Here are four outside-the-box innovation-based ideas for NBA franchises over the next several years…
Could an NBA team play a trapping scheme on defense?
Okay… hear me out on this one. A decade ago, the NBA underwent a positional revolution, where the notion of a “power forward” and “shooting guard” went out the window. The lines between positions were blurred, and teams like the Golden State Warriors, Miami Heat and Houston Rockets all trended to go smaller with their rotations, valuing skill over size.
Now in the 2020s, it seems like we’re seeing a return towards size — but with both size and skill present. Players grow up being tall and being asked to play like a guard, giving them fluidity and modern skills that mean there are multiple huge guys on NBA rosters at a time who can play like a guard. Just in the last few years, we’ve seen prospects like Victor Wembanyama, Paolo Banchero, Chet Holmgren, Evan Mobley, Scottie Barnes and Franz Wagner all combine legitimate height with skill rarely seen at their size. Teams are starting to assemble rosters where everyone is long/ big for their position; the Toronto Raptors played a postseason lineup where everyone on the floor had a 7’0” wingspan!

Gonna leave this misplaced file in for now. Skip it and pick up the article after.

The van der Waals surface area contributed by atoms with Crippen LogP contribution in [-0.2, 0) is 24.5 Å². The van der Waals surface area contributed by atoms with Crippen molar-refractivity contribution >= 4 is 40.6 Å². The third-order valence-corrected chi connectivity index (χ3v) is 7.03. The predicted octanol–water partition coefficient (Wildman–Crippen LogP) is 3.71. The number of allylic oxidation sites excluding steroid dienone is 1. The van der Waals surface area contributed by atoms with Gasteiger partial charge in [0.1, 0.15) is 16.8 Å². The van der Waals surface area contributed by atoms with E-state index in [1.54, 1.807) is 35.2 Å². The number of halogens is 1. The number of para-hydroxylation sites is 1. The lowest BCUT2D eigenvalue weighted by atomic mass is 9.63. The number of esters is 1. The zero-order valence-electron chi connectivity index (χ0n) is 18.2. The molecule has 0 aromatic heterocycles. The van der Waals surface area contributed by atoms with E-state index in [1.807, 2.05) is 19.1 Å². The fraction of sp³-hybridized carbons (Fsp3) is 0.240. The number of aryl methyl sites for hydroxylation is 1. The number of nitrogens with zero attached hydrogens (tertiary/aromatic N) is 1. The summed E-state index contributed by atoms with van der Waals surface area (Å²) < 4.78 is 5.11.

If the NBA is trending in this direction, it means opening up playbooks and major skill advancements across the board on offense. I keep thinking a lot about how defenses will counter that trend. Will they play more zone to utilize their length? Will there be more switching at the point of attack to negate advantages and force isolation jumpers?
One potential gameplan within a lineup that is filled with length is to trap more on the defensive end. Trap ball screens or handoff, run-and-jump star players on the catch, trap anything in the post automatically… just turn up the intensity. With that amount of length on the defensive end, putting two on the ball can make it really hard to pass out of a good trap. The fluidity and movement patterns of bigs nowadays can prevent guards from simply dribbling around them.